Why randomness doesn't seem random

by Dan Gardner

(As published in the Ottawa Citizen, Wednesday, July 25, 2007.)

Over the weekend in Toronto, four people were murdered in separate incidents. One of the victims was an 11-year-old boy.

Murder is always tragic and terrible. The murder of a child is doubly so. That's beyond dispute. But inevitably, bursts of violence such as this lead people to ask basic questions. What does it mean? What does it tell us about safety in the city? What's wrong with society? The first answer is almost always the same: It means violence is rising. The answers to the other questions vary -- with people blaming guns, drugs, broken families or immigration, depending on their personal feelings.

But go back to the beginning. What does it mean? What does it tell us about safety in the city? People are wrong to assume it means violence is rising. It may be the result of nothing more than random distribution. Chance. And if that's the case, it means nothing. Nothing at all.

This can be hard to grasp because people generally have a poor sense of how randomness works. We can't see randomness. We don't sense it intuitively. And so if we don't learn the basic concepts, and learn to apply them, we routinely get randomness wrong. "People understand that if you flip a coin once, you're equally likely to get heads or tails," says University of Toronto mathematician Jeffrey Rosenthal. But they often fail to grasp that this remains true no matter how many times the coin is flipped or what the results are. Flip it five times, get five heads and it will be equally likely that you'll get heads or tails on the next flip. Flip it 20 times, get 20 heads and it's still true.

But that's not what our intuition tells us. Get 20 heads in a row and you will have a powerful gut feeling that tails is "due." Psychologists call this "gambler's fallacy." Casinos love it. There's no better way to keep gamblers glued to slot machines and roulette wheels.

The basic problem here is that our guts assume "random" means "evenly distributed." But that's not at all true. "You might not see anyone with purple hair for months or years and then you might see a few people with purple hair in the same week just by chance," says Rosenthal. "Or you might get three different wrong numbers on your phone in the same evening after you haven't had one for months. These things can clump up just by chance." A French mathematician by the name of Poisson determined how to calculate random distribution, so mathematicians call these "Poisson clumps." It's an ugly term for a critical insight.

In the first week of November 2003, a surge of violence in Toronto took the lives of five people. The bloodshed filled newspapers and news broadcasts. Julian Fantino, the city's police chief at the time, said it proved the justice system is so soft it "provides no apparent deterrent." Some pundits blamed cuts to social services. Others said family breakdown was the cause. A few politicians called for a ban on handguns.

People were right to be concerned. They were right to ask questions. But they were wrong to assume that there was some meaning to be gleaned from this cluster of tragedies.

"The Poisson distribution tells us that with an average of 1.5 homicides per week, there is still a 1.4 per cent probability of seeing five homicides in a given week, purely by chance," wrote Rosenthal in his book Struck by Lightning. That may not sound like much but it adds up. It means you can expect to see a week with five murders once every 71 weeks.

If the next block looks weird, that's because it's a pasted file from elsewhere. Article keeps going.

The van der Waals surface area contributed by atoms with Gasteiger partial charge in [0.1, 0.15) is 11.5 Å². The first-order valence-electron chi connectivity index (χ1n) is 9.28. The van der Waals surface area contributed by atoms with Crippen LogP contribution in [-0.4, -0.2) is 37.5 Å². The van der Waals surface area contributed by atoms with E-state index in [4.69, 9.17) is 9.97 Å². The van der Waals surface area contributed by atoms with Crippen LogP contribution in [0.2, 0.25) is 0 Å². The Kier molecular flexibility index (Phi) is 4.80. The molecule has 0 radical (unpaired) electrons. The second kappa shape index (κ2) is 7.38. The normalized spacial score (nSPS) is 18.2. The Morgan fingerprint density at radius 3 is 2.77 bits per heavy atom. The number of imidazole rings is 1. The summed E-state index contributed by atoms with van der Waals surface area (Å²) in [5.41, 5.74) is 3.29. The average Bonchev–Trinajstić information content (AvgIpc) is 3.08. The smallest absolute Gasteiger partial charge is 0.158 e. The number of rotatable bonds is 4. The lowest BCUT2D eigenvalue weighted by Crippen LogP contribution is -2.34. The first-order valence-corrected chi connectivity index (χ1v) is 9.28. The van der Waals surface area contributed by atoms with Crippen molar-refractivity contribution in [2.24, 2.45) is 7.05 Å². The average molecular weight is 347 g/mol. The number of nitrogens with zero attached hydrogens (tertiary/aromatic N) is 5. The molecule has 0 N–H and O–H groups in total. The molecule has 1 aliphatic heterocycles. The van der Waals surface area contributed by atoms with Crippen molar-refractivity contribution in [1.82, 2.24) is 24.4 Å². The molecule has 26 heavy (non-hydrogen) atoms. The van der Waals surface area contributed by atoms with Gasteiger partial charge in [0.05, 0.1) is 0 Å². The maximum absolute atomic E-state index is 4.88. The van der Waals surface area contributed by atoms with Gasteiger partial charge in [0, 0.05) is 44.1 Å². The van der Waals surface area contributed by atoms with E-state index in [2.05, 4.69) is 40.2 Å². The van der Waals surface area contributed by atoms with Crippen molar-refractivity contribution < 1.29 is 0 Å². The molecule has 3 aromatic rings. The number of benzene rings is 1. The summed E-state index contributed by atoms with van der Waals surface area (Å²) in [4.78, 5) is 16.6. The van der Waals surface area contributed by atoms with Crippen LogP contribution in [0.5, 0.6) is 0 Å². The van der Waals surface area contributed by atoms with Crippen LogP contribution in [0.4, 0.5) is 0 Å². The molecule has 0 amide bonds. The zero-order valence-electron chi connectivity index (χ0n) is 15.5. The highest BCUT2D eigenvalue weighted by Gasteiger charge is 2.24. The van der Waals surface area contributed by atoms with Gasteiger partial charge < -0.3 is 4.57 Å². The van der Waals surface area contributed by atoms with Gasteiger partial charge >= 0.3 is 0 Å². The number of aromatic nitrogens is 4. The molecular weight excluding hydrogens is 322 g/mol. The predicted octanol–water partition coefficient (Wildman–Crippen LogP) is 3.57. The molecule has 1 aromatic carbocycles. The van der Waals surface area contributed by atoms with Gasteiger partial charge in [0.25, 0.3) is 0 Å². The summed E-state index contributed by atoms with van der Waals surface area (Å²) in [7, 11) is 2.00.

So a week in which there are five murders "really isn't so surprising, nor does it signify anything other than bad luck." In fact, that year in Ontario and across Canada, the homicide rate declined.

The flipside of "homicide clumping" are periods without any murders at all. "Each week has just over 22 per cent probability of being completely homicide-free, and indeed Toronto experiences many weeks without any homicides at all," Rosenthal wrote. "But I have yet to see a newspaper headline that screams 'No murders this week!' " So what does the spate of bloodshed in Toronto over the weekend mean for safety in the city? It's well within the bounds of what random distribution alone would produce. And so it may mean nothing at all.

I know people will hate me for putting it that way. These are crimes and tragedies we are talking about. It seems cold and inhuman to try to make sense of it with mathematics.

But our feelings don't change the facts. Math is an invaluable tool in making sense of crime. And it sheds light on other matters of life and death, as well.

Consider the phenomenon of "cancer clusters." Every year, officials field calls from people who notice that their father, their neighbour, and two people down the road got cancer. Doctors make these calls, too. Six patients with a rare form of cancer in my little practice, they think. Impossible. That can't be a coincidence.

And those who make these calls are usually pretty sure about the source of the cancer. If they live in farm country, they'll point to pesticides sprayed on the fields. If there's a nuclear plant in the region, they'll blame it. Or maybe the culprit is a landfill. Or a chemical factory. Whatever. The suspicious will always find something to suspect.

Officials hate these calls because they know what is almost certain to happen next. They will do the math. They will find the cluster can be explained by chance alone. They will explain this. And people will not believe them.

"People have a need to ascribe meaning to things," Rosenthal says. "But the reality is it may just be chance."

[Jeffrey Rosenthal's Home Page / contact page / Struck by Lightning page / Writing Page]